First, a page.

Well comparing the current years return with last year’s provides some interesting info for my short term trading account……
In 2007, I traded stocks amounting to $300K in transactions. Note, I said “transactions”, not sales, as in I didn’t make $300K…although that would have been awesome if I did. For 2008 my stock transactions went up to over $3 Million – a great than 10X increase.
The explanation for that has to do with the fact that I added more money to my account so I had more liquidity to do extra trades, and I had less overtime at work which allowed me to spend more time focusing on trading.
Now for performance: in 2007 my net return was about 15%, and my goal at that time was to improve on that. Well, 2008 was the year of Wall Street’s meltdown so was I able to get a better return? The answer is…my return for 2008 was over 35%!! Not only that, but it would have been even more had I not taken some big losses in day trading mistakes.
The time I was able to spend indulging in additional trading has painted a clearer picture of where my strengths lie. I now know that I don’t really excel at “day trading”, as in buying and selling stocks on a minute by minute basis constantly watching the stock chart during the day. In my opinion, it’s too close to Vegas style gambling and comes with all the emotional excitement – and emotions are a bad thing when it comes to trading stocks. My biggest losses last year were the result of day trades going from bad to worse. The worse thing is, I look back and can clearly see they were stupid trades from a longer term view. As punishment, I made a “play by play”chart of those big losses so I can always see them and never forget what happens when you make stupid mistakes.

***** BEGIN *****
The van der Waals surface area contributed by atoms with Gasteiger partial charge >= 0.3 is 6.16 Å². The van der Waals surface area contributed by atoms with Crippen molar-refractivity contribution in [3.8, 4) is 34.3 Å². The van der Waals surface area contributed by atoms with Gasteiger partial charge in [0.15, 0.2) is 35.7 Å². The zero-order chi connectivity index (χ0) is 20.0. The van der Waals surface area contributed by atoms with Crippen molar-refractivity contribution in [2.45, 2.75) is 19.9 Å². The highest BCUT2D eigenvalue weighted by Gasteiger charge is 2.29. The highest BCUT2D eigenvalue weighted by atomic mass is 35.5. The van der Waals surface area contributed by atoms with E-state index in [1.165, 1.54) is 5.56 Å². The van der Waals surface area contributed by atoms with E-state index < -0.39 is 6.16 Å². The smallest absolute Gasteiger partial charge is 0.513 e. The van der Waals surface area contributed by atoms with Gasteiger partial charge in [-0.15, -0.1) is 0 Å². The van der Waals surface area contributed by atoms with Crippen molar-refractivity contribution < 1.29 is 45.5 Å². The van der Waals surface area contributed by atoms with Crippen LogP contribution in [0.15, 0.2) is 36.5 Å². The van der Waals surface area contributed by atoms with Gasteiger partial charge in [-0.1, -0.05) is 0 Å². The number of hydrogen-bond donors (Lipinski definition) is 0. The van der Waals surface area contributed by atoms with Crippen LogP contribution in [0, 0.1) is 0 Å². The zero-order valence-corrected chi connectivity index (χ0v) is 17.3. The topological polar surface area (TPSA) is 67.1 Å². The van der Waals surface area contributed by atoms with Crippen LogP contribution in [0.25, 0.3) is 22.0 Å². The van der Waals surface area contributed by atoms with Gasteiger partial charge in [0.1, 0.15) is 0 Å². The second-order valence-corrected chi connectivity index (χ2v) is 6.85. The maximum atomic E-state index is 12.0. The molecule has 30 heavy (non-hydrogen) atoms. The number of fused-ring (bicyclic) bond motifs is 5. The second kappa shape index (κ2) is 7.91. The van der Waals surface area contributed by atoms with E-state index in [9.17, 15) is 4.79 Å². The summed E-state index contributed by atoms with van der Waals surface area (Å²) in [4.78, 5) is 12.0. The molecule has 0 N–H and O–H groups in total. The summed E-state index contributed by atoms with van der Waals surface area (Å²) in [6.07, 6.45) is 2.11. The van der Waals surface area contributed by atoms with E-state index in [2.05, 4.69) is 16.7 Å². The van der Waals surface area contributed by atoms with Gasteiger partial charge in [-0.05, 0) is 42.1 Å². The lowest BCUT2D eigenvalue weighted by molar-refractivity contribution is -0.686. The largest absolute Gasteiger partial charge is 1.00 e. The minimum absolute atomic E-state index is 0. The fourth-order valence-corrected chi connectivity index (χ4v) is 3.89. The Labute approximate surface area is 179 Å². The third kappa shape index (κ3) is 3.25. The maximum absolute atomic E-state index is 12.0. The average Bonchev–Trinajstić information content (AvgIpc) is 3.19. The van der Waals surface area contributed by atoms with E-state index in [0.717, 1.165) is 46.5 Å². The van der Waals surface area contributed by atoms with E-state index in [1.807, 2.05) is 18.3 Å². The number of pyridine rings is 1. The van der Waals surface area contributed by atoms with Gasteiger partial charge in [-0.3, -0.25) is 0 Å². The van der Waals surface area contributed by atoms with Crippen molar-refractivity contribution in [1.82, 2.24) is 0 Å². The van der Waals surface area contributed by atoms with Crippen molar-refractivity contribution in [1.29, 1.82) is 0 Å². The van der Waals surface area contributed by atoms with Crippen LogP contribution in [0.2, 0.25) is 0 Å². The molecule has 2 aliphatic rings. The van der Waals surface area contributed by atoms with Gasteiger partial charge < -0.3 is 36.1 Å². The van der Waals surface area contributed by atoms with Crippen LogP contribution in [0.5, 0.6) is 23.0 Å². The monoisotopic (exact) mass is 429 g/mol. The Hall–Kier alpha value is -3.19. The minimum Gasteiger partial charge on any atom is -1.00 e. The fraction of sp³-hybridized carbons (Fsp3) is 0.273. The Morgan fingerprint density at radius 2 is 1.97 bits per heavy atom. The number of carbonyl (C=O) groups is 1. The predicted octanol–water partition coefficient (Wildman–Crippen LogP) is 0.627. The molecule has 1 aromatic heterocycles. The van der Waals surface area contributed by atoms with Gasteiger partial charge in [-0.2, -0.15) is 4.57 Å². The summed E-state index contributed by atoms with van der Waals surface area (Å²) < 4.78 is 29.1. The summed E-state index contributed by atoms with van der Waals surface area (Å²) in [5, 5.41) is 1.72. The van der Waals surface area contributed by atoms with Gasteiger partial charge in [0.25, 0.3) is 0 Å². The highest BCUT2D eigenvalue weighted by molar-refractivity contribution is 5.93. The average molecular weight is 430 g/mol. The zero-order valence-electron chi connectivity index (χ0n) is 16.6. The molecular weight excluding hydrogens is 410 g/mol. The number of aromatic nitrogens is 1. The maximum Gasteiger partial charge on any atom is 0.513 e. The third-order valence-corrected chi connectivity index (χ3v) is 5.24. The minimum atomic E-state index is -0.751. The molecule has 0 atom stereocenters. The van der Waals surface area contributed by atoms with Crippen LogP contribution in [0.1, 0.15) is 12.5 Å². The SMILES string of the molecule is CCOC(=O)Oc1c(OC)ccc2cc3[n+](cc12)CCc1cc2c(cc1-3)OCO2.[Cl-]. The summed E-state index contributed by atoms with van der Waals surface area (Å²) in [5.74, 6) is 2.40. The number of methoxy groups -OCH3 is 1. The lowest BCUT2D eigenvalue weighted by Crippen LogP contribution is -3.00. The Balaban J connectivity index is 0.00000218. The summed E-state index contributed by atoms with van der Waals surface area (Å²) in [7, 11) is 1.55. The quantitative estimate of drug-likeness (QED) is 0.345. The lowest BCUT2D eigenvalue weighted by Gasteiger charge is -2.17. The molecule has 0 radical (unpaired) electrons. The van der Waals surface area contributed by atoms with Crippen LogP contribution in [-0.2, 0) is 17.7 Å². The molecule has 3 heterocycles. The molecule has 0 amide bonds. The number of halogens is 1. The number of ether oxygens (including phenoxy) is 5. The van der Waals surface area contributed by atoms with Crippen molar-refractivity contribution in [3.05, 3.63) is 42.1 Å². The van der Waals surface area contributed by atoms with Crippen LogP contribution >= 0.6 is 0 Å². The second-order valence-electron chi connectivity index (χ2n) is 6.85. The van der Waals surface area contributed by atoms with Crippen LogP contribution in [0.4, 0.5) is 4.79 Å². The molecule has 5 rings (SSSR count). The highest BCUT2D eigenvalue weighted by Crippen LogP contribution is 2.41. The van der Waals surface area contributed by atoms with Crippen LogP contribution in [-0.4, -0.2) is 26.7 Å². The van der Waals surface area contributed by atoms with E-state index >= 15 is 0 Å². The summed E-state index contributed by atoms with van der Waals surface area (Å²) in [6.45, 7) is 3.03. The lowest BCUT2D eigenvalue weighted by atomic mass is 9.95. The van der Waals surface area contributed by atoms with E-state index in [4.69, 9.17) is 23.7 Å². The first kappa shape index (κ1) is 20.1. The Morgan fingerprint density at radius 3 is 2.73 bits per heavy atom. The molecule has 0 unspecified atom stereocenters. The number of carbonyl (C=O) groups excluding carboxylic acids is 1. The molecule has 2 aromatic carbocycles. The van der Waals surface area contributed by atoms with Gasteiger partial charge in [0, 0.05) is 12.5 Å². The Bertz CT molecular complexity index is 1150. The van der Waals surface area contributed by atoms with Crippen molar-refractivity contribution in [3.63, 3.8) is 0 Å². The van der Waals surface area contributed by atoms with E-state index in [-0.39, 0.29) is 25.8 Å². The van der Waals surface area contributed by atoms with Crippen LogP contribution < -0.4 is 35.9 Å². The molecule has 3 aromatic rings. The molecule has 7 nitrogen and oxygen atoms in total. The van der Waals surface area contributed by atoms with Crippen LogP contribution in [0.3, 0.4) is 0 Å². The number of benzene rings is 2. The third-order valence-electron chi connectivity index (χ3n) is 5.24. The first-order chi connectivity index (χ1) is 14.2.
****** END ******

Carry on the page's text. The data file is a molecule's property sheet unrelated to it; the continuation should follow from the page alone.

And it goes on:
On the other hand, I also now know where I my true strength in trading lies – longer term position trading. This is where you analyze a stock and make a forecast for it’s future movement based on current business and market conditions. It typically takes longer for trades to pan out – on the order of weeks to months, so there’s no day trading immediate excitement, and in reality that’s a good thing. The excitement comes later if your trade performs as expected and results in a good profit.
My goal for this year is to take what I learned from all that trading last year, and apply it to this years trades. It’s all about striving to gain the superior skills that come from combining book smarts with actual experience. Even in today’s rocky economy, there are a ton of opportunities to make money in this market.